Hagia Sophia, the former Greek Orthodox patriarchal cathedral in Istanbul, may be opened to regular Islamic prayer, according to Abdulkadir Selvi, a columnist for Turkey’s Hürriyet newspaper.
Turkish President Recep Tayyip Erdoğan has ordered his ruling party’s officials to complete work on the planning for the possible measure, Selvi said on Friday, citing a decision made at a meeting of party leaders chaired by Erdoğan.
Erdoğan made the decision due to frustration at frequent Greek objections to Muslims worshipping at the historic site, now a museum, Selvi said. The sovereign rights of Turkey are being unacceptably challenged, the government believes, according to the columnist.
Prayers were last held at the Hagia Sophia, located in Istanbul’s historic centre, late last month for the Conquest of Istanbul Day. Earlier in May, Fahrettin Altun, Erdoğan’s communications director, urged Turks supporting the building’s transformation to be patient a little longer.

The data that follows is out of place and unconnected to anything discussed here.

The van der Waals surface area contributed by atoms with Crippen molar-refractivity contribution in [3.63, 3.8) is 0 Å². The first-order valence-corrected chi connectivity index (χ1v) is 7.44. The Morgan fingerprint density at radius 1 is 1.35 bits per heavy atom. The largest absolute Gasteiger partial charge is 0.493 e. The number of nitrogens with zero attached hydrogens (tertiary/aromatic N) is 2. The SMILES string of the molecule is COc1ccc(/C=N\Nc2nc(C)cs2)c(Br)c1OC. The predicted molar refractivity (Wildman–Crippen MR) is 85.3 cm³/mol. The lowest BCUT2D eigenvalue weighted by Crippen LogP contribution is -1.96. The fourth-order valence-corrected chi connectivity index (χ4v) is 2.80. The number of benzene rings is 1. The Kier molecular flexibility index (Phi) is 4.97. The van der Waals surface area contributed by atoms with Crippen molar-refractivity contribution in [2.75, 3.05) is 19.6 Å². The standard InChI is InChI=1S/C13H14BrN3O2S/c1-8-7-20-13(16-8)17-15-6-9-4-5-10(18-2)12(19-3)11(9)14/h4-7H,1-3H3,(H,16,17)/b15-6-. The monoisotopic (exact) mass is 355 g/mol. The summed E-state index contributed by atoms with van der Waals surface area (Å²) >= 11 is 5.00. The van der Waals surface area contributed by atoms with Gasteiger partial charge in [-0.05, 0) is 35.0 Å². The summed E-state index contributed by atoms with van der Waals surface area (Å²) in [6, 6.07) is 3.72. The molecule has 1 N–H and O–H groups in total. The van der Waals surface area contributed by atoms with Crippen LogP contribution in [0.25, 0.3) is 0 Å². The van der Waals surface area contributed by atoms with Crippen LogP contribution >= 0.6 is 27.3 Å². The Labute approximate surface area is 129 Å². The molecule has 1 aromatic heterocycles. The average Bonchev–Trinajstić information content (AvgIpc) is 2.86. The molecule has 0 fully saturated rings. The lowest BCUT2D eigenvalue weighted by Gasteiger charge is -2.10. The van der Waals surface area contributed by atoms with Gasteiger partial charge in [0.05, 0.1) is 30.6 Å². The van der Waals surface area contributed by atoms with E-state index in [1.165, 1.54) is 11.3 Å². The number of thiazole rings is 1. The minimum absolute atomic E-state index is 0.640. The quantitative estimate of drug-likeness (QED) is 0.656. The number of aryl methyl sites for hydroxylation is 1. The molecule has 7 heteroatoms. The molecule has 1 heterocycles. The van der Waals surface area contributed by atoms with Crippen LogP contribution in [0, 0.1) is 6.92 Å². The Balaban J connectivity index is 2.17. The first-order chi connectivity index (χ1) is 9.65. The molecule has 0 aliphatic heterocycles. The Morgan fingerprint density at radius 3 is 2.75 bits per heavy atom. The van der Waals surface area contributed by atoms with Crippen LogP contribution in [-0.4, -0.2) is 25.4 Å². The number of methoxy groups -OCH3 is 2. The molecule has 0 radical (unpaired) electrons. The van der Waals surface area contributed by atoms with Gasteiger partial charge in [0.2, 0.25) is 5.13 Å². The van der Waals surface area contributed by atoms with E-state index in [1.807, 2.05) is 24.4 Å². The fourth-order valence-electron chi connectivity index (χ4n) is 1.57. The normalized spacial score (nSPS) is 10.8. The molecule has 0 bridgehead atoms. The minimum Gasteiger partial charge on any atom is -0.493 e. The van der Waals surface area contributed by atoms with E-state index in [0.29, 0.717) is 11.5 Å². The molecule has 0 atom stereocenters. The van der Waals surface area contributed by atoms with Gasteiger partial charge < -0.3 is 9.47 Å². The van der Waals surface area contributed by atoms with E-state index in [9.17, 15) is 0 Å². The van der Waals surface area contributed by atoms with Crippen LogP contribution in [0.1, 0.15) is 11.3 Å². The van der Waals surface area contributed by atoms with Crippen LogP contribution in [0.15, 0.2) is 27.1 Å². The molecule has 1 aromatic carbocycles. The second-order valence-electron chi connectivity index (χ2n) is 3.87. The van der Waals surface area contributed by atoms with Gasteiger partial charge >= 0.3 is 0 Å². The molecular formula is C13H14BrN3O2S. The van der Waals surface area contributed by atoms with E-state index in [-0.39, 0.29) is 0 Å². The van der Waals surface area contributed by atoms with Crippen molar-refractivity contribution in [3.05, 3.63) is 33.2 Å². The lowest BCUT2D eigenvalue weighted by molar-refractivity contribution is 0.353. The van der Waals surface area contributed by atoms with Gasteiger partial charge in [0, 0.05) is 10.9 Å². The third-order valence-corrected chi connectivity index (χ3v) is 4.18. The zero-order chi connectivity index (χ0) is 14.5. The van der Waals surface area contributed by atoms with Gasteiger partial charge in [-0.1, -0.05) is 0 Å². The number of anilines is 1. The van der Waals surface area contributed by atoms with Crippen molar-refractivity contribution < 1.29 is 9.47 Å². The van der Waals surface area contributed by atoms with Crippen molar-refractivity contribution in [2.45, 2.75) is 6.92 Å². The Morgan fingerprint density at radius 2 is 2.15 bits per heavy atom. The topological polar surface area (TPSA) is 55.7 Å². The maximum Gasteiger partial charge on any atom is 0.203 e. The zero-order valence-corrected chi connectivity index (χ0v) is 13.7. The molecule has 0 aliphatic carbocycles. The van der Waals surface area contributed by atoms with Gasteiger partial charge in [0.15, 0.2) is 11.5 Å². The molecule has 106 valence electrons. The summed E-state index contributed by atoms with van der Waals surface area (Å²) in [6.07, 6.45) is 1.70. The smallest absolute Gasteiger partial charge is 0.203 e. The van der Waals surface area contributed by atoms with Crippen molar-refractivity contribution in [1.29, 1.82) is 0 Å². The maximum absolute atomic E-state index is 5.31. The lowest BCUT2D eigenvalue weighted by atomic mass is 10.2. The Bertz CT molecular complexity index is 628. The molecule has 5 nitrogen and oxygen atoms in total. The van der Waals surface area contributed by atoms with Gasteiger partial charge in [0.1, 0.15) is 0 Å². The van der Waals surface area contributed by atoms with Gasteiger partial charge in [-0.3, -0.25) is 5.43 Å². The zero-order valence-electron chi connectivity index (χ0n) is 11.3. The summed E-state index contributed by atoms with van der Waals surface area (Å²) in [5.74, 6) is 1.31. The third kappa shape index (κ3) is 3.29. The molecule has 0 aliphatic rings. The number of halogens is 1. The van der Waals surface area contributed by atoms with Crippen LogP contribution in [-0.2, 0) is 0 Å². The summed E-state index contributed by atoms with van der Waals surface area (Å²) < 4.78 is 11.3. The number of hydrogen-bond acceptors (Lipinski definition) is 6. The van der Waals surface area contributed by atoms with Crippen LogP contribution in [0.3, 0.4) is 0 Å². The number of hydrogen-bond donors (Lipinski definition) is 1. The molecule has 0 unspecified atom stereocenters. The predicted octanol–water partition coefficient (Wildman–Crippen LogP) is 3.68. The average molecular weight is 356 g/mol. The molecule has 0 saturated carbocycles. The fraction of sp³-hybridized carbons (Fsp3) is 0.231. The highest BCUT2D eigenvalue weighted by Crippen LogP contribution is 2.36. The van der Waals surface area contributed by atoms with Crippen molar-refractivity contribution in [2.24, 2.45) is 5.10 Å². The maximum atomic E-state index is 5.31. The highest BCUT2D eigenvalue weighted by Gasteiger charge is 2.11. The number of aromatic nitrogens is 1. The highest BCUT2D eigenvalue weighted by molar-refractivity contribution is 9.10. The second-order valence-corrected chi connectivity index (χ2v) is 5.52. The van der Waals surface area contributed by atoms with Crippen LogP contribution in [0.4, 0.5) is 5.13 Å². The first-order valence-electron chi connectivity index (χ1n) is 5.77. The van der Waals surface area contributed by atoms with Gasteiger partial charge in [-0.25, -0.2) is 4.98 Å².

Hagia Sophia, originally built as a cathedral of the Eastern Roman Empire in 537, was turned into a mosque following the Ottoman conquest of Istanbul on May 29, 1453. It was made a museum in 1935.
Erdoğan has repeatedly suggested turning the UNESCO World Heritage Site into a mosque to fulfil a long-standing demand by Turkey’s Islamists.
The possible measure comes at a time of increased political and military tensions between Turkey and Greece over refugees and territorial rights in the Aegean Sea and around the ethnically divided island of Cyprus, where Turkey has been drilling for hydrocarbons.
Late on Thursday, tensions escalated at the northwestern land border between Greece and Turkey, where, according to the Greek City Times, illegal immigrants were seen arriving by bus to nearby border towns.